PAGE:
Friday, January 9, 2009

First Impression: Zoku Natsume Yuujin-chou

Zoku Natsume Yuujin-chou is the second season of the delightful 2008 series, Natsume Yuujin-chou (lit. "Natsume's Book of Friends"). I loved the first season, randomly picked though it was, so Zoku is one of my more anticipated series this winter. And I'll say this right now: the first episode does not disappoint.
EPISODE 01: Stolen Book of Friends
More Screencaps from Zoku Natsume Yuujin-chou 01
OP: Ano hi Time Machine (LONG SHOT PARTY) [4shared | YouTube]
ED: Aishiteru (Kourin) [4shared] | [YouTube]

One thing you have to keep in mind about this series is that it capitalizes on subtlety and the slice-of-life approach. Because there is no driving plot to hurry the story along, audiences are often left to their own devices while the events unfold at their own leisurely pace. For some people, it can feel dragging, especially since nothing spectacular ever happens in any of the episodes. For others (like me), it's a break from the usual hectic stuff out there.

Natsume Yuujin-chou is about a boy, Natsume Takahashi, who can see spirits and is always alone because of it. From his deceased grandmother, Reiko, he inherits a strange book, containing the names of spirits that she defeated. However, not long after Natsume comes into possession of the book, spirits of all sizes and powers and dispositions start appearing around him.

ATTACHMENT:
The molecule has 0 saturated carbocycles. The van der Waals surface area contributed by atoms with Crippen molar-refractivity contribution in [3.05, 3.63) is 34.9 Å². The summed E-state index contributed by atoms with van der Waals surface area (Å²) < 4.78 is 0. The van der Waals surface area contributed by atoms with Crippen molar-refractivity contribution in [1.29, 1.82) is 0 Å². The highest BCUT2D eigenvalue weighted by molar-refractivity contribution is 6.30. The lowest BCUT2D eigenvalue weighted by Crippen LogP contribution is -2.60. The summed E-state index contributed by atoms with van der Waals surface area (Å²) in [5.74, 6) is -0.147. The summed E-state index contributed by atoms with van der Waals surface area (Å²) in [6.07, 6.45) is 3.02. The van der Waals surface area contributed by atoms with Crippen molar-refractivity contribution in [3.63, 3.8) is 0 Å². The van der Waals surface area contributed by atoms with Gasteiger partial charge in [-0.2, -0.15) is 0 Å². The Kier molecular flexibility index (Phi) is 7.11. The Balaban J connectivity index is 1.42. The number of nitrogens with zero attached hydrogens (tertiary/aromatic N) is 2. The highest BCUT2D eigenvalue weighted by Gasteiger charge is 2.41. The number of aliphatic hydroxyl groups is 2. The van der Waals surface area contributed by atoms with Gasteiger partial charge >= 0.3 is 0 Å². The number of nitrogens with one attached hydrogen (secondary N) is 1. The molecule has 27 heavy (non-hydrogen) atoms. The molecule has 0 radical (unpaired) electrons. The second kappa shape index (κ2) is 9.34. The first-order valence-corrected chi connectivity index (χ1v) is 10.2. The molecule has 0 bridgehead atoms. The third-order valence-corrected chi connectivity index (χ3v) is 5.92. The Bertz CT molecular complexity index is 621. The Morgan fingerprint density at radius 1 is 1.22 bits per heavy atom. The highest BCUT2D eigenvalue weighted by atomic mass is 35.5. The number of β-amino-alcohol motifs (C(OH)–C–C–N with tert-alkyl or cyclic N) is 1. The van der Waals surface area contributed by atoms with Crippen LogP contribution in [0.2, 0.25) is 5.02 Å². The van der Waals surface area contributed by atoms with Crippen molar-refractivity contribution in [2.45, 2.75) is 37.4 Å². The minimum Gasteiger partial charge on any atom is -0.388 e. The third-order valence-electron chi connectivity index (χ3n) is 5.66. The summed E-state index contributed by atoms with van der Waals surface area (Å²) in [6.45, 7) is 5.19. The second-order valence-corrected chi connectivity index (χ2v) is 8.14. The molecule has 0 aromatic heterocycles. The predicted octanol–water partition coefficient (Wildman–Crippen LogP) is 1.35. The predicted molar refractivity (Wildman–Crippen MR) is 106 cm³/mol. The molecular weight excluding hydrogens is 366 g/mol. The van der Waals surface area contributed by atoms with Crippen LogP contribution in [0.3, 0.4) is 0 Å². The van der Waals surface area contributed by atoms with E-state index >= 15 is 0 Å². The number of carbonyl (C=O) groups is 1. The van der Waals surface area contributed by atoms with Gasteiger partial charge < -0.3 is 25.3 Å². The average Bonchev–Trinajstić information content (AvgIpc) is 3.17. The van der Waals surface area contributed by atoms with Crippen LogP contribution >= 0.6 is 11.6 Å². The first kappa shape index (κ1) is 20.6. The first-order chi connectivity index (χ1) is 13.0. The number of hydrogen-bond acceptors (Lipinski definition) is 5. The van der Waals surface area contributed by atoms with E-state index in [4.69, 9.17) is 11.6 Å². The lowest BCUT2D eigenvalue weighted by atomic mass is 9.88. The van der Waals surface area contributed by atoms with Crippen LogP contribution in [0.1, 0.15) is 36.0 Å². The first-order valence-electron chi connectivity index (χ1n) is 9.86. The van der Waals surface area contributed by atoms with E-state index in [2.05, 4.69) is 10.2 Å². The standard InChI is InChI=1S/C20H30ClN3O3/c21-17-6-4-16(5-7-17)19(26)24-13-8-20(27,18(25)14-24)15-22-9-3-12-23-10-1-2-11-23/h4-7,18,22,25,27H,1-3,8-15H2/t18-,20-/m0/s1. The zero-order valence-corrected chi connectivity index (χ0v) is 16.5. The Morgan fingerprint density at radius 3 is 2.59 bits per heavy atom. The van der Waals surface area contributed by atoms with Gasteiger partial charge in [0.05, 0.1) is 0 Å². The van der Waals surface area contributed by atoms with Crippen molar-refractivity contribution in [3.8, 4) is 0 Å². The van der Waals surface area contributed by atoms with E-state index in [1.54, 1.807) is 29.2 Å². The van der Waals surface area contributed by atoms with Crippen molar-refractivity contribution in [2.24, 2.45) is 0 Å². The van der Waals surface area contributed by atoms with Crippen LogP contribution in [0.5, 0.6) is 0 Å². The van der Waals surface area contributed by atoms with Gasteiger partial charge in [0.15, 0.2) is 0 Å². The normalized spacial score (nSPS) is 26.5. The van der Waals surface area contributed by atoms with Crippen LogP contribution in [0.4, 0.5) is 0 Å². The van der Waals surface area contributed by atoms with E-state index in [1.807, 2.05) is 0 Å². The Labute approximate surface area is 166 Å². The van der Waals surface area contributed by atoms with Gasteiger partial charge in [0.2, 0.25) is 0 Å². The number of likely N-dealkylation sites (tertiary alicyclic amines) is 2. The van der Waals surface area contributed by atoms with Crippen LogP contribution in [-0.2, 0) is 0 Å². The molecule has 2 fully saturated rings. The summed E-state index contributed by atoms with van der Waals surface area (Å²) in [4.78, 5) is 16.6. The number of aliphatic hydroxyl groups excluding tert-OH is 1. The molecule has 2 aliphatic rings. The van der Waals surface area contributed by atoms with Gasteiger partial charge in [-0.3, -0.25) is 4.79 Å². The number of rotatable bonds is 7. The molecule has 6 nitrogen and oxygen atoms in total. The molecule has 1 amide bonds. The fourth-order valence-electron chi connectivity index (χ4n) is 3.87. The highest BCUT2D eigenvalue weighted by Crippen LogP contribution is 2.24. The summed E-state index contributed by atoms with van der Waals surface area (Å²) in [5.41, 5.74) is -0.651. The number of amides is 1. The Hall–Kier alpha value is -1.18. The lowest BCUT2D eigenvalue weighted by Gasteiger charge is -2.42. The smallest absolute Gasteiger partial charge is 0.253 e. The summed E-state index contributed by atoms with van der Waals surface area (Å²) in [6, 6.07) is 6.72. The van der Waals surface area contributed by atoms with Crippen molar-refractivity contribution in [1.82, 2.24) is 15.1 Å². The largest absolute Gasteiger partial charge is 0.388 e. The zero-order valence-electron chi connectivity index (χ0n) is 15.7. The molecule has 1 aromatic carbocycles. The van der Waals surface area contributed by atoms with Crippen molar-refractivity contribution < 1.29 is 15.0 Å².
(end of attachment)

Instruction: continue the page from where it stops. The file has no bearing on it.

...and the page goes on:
Zoku Natsume Yuujin-chou pretty much picks up where the first season left off. Not that there was anything to pick up, for that matter. The motivation is still the same: return the names in the book to their rightful owners. This is Natsume's self-appointed task and this is what he does every episode.

One might wonder how anyone could have made an entire series on that alone without being repititive. All I can say is: Watch the show.

Natsume isn't so much as what happens every episode but what you can get from it. Because the idea might be the same but it's a different experience every time and this is reflected by how a character develops (in Natsume's case) or how a character is revealed (in Nyanko-sensei and Reiko's cases).

Comedic moments exist, too (thanks to Nyanko-sensei's antics), as do action scenes though not too much, and there is virtually no drama. I've said it before, the series is close in tone and style to Mushi-shi but different in that in Natsume, the one who changes because of his encounters with the spirits is protagonist Natsume while in Mushi-shi, it is the people whom protagonist Ginko helps that changes.

As for production values, Brains' Base studio animated this series. They are the same guys who brought you shows like Baccano! and Kure-nai, both of which are big on action and plots that are practically on the run. While Natsume doesn't have a lot of those to offer, its character designs bear resemblances to those of the other two shows mentioned. They are not spectacular in any way but they work for the series.

All these can be readily observed in the first episode of the second season, of course, and I expect nothing less in the upcoming ones.

OFFICIAL (Hakusensha) (JPN)
Natsume Yuujin-chou @ Wikipedia
Zoku Natsume Yuujin-chou @ ANN
WATCH Zoku Natsume Yuujin-chou Trailer @ YouTube